Make a real connection to your Irish heritage
Feeling like you could never crack Irish Gaelic?
Break it down into easy Bitesize portions, with the free "Irish for Beginners" email course by Bitesize Irish.
Enter your name and email address below to get started (and we'll never spam you):
Lesson by "The Irish People"
pronunciation of "-inn" at a word end was at first given
as (ing) and then interspersed with (in). The pronunciation guide's
symbol for the sound is logically (ny), but because the beginner might
be confused by this, the actual pronunciation has been deferred. Practice
pronouncing (nnn-yuh) and then shorten the (yuh) until it nearly disappears.
Practice with words: sinn, binn, linn, rinn, tinn. All are one-syllable
words, each with a trace of the (yuh) at the end. Then try: seinn,
thagainn, d'fheicinn. The sound is there even in "Sinn Féin,"
pronounced slightly differently from "sin féin."
The lessons will still give (n) as pronunciation for "-inn"
at word end, so you must remember to add the trace of (yuh).
RECOGNITION DRILL WITH THE MODH COINNÍOLLACH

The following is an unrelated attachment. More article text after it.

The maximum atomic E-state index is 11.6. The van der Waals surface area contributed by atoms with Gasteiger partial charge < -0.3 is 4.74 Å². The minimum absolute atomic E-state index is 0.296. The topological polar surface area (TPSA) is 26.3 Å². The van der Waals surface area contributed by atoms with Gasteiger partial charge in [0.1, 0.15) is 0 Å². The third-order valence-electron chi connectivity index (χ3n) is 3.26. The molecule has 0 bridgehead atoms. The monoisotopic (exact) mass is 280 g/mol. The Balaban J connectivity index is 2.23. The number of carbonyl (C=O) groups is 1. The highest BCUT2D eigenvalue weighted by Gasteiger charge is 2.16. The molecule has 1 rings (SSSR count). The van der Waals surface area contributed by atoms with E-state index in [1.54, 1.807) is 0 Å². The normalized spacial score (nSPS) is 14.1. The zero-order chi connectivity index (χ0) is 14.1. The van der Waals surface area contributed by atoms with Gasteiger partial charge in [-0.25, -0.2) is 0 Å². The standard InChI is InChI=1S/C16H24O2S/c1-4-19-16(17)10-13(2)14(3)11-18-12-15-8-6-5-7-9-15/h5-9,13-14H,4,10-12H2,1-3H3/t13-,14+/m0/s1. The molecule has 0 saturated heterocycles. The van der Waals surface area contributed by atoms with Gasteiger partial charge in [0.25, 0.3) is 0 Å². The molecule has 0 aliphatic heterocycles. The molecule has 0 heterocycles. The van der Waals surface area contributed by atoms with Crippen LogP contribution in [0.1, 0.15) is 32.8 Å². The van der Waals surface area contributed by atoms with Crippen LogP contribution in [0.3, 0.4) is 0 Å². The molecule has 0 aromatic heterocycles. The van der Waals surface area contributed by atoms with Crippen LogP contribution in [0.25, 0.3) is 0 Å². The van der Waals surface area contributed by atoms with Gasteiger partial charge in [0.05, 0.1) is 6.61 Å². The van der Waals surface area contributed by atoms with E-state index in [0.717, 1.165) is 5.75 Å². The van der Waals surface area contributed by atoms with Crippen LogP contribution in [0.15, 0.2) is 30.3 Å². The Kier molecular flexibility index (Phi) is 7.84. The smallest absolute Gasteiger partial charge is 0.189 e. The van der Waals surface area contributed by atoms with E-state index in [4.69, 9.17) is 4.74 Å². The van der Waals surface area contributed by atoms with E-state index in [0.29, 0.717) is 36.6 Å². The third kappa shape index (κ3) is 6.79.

Read these sentences
aloud to get their sense and to visualize the subject (whether it
is I, you, he, etc.):
é sin, dá bhfeicféa a athair (daw* VEK-faw* uh
(YAY*N-hi-mish) an obair, mura nglanfaí an garáiste
ar dtús (MU-rung LUHN-fwee un guh-RAW*SH-te er doos).
Diarmuid a bhád, ní fhanfadh a dheartháir (nee
AHN-huhk* uh yri-HAW*-ir) anseo.
san uisce, dá ngearrfá an téad (daw*ng YAHR-faw*
(VWAW*K-huhk*) Máire a rothar (ROH-huhr) amuigh, nach ngoidfí
é (nahk* uhng IT-fee ay*)?
(LIK-hi-deesh) dom dul abhaile, mura mbeadh mo cheacht críochnaithe
(muh hyahk*t KREE-uhk*-nuh-he)?
anseo, ní chreidfinn tú (nee HYRET-hin too).
would think that, if you were to see his father.
We wouldn't do
the work, if the garage weren't cleaned first.
If Diarmuid were
to sell his boat, his brother wouldn't stay here.
I would fall into
the water if you were to cut the rope.
If Maire were
to leave her bicycle outside, wouldn't it be stolen?
Would they let
me go home if my lesson weren't finished?
If they weren't
here, I wouldn't believe you.
Notice that there
are two of the irregular verbs above: feic and déan. Both are
regular in the modh coinníollach, however.
VERBS BEGINNING WITH A VOWEL OR "F"
tú é, beidh tú tinn. Mura n-éisteann tú
liom, ní thuigeann tú na focail. Má fhilleann
sé abhaile, nach bhfanann sé ann?
é, an ólfá é? Mura n-éistfidís
liom, díólfaidís an t-uisce.
you drink it, you will be sick. If you don't listen to me, you don't
understand the words. If he returns home, doesn't he stay there?
If I were to drink
it, would you drink it? If they wouldn't listen to me, they would
drink the water.
THE SECOND CONJUGATION WITH "DÁ" AND "MURA"
Verbs such as
"imigh" and "ceannaigh", which are in the second
conjugation, also have different forms in the modh coinníollach.
The forms resemble the future tense, but word endings differ from
those of the future tense.
Learn these forms
by repeating them aloud until you can say them without hesitation.